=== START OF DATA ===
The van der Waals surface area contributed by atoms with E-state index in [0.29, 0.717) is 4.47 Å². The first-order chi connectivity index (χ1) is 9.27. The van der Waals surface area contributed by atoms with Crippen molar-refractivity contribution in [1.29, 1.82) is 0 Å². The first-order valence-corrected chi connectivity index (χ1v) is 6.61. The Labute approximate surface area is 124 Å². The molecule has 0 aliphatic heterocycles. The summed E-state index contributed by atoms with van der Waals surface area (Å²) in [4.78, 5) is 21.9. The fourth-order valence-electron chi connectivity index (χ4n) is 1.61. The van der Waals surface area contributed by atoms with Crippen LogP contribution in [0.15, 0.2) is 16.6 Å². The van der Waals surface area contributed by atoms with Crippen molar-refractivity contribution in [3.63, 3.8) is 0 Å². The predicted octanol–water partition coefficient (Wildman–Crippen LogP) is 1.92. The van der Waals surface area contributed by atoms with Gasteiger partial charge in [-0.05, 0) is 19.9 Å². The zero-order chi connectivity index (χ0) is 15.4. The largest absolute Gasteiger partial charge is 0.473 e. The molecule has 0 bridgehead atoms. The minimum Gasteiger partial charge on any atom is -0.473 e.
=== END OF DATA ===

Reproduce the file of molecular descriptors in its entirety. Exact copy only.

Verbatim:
The van der Waals surface area contributed by atoms with E-state index in [0.29, 0.717) is 4.47 Å². The first-order chi connectivity index (χ1) is 9.27. The van der Waals surface area contributed by atoms with Crippen molar-refractivity contribution in [1.29, 1.82) is 0 Å². The first-order valence-corrected chi connectivity index (χ1v) is 6.61. The Labute approximate surface area is 124 Å². The molecule has 0 aliphatic heterocycles. The summed E-state index contributed by atoms with van der Waals surface area (Å²) in [4.78, 5) is 21.9. The fourth-order valence-electron chi connectivity index (χ4n) is 1.61. The van der Waals surface area contributed by atoms with Crippen LogP contribution in [0.15, 0.2) is 16.6 Å². The van der Waals surface area contributed by atoms with Crippen molar-refractivity contribution in [3.63, 3.8) is 0 Å². The predicted octanol–water partition coefficient (Wildman–Crippen LogP) is 1.92. The van der Waals surface area contributed by atoms with Gasteiger partial charge in [-0.05, 0) is 19.9 Å². The zero-order chi connectivity index (χ0) is 15.4. The largest absolute Gasteiger partial charge is 0.473 e. The molecule has 0 bridgehead atoms. The minimum Gasteiger partial charge on any atom is -0.473 e.